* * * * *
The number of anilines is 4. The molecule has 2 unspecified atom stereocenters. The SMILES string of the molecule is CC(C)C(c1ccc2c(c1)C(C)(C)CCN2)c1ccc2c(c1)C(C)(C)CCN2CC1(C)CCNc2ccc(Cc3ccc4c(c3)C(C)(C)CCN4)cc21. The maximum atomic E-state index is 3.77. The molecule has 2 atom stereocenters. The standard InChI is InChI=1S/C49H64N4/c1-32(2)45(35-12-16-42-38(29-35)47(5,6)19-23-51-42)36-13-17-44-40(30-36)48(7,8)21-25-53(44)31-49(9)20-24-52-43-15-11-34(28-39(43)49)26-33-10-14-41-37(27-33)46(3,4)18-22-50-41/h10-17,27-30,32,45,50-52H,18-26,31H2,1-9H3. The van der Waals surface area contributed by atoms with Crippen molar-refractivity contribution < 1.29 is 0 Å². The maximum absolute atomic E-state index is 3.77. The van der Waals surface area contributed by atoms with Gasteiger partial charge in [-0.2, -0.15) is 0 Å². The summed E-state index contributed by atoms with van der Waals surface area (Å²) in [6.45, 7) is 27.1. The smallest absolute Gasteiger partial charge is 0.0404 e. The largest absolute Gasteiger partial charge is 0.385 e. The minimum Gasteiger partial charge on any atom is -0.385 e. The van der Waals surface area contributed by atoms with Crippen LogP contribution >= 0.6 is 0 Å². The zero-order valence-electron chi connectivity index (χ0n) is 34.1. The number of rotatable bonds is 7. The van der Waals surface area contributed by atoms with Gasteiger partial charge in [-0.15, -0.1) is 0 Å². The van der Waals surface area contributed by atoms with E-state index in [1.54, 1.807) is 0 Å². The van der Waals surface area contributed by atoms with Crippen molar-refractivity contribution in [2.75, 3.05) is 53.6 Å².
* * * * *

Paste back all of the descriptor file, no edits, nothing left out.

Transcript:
The number of anilines is 4. The molecule has 2 unspecified atom stereocenters. The SMILES string of the molecule is CC(C)C(c1ccc2c(c1)C(C)(C)CCN2)c1ccc2c(c1)C(C)(C)CCN2CC1(C)CCNc2ccc(Cc3ccc4c(c3)C(C)(C)CCN4)cc21. The maximum atomic E-state index is 3.77. The molecule has 2 atom stereocenters. The standard InChI is InChI=1S/C49H64N4/c1-32(2)45(35-12-16-42-38(29-35)47(5,6)19-23-51-42)36-13-17-44-40(30-36)48(7,8)21-25-53(44)31-49(9)20-24-52-43-15-11-34(28-39(43)49)26-33-10-14-41-37(27-33)46(3,4)18-22-50-41/h10-17,27-30,32,45,50-52H,18-26,31H2,1-9H3. The van der Waals surface area contributed by atoms with Crippen molar-refractivity contribution < 1.29 is 0 Å². The maximum absolute atomic E-state index is 3.77. The van der Waals surface area contributed by atoms with Gasteiger partial charge in [-0.2, -0.15) is 0 Å². The summed E-state index contributed by atoms with van der Waals surface area (Å²) in [6.45, 7) is 27.1. The smallest absolute Gasteiger partial charge is 0.0404 e. The largest absolute Gasteiger partial charge is 0.385 e. The minimum Gasteiger partial charge on any atom is -0.385 e. The van der Waals surface area contributed by atoms with Crippen LogP contribution >= 0.6 is 0 Å². The zero-order valence-electron chi connectivity index (χ0n) is 34.1. The number of rotatable bonds is 7. The van der Waals surface area contributed by atoms with Gasteiger partial charge in [-0.15, -0.1) is 0 Å². The van der Waals surface area contributed by atoms with E-state index in [1.54, 1.807) is 0 Å². The van der Waals surface area contributed by atoms with Crippen molar-refractivity contribution in [2.75, 3.05) is 53.6 Å².